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fulgur (also in the nom. FVLGVS, acc. to Fest. s. v. fulgere, p. 92
I.fin. Müll. N. cr.), ŭris, n. fulgeo, flashing lightning, lightning.
II. Transf.
A. For fulmen, a lightning-flash that descends and strikes, a thunder-bolt (not in class. prose): “feriunt summos fulgura montes,Hor. C. 2, 10, 12; Lucr. 6, 391: “caelo ceciderunt plura sereno fulgura,Verg. G. 1, 488.—
2. In partic., in relig. lang.: condere fulgur, to bury a thing struck by lightning: “aliquis senior, qui publica fulgura condit,Juv. 6, 586: “fulgur conditum,Inscr. Orell. 2482; cf. Luc. 1, 606.—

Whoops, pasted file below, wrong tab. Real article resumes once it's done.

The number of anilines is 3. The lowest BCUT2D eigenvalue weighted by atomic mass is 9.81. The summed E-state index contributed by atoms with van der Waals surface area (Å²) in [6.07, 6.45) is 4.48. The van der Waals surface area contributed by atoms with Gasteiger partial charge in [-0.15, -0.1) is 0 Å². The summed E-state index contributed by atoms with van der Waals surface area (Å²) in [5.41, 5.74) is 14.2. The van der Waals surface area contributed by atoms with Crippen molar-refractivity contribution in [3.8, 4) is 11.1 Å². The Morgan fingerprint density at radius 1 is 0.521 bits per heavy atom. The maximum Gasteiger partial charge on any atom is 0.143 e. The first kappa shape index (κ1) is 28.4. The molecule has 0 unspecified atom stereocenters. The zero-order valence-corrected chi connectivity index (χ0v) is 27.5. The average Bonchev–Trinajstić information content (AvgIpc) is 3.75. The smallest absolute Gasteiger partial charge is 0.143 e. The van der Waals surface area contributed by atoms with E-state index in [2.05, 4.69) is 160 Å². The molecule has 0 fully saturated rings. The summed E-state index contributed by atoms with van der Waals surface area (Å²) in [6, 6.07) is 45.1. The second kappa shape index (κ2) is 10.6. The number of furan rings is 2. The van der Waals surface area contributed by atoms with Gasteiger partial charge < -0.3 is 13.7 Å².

B. For fulgor, brightness, splendor (poet. and very rare): “solis,Lucr. 2, 164; so, “flammaï,id. 1, 725; cf.: “nictantia flammae,id. 6, 182: “clarae coruscis Fulguribus tedae,id. 5, 297: “galeae,Claud. Cons. Hon. 3, 31.
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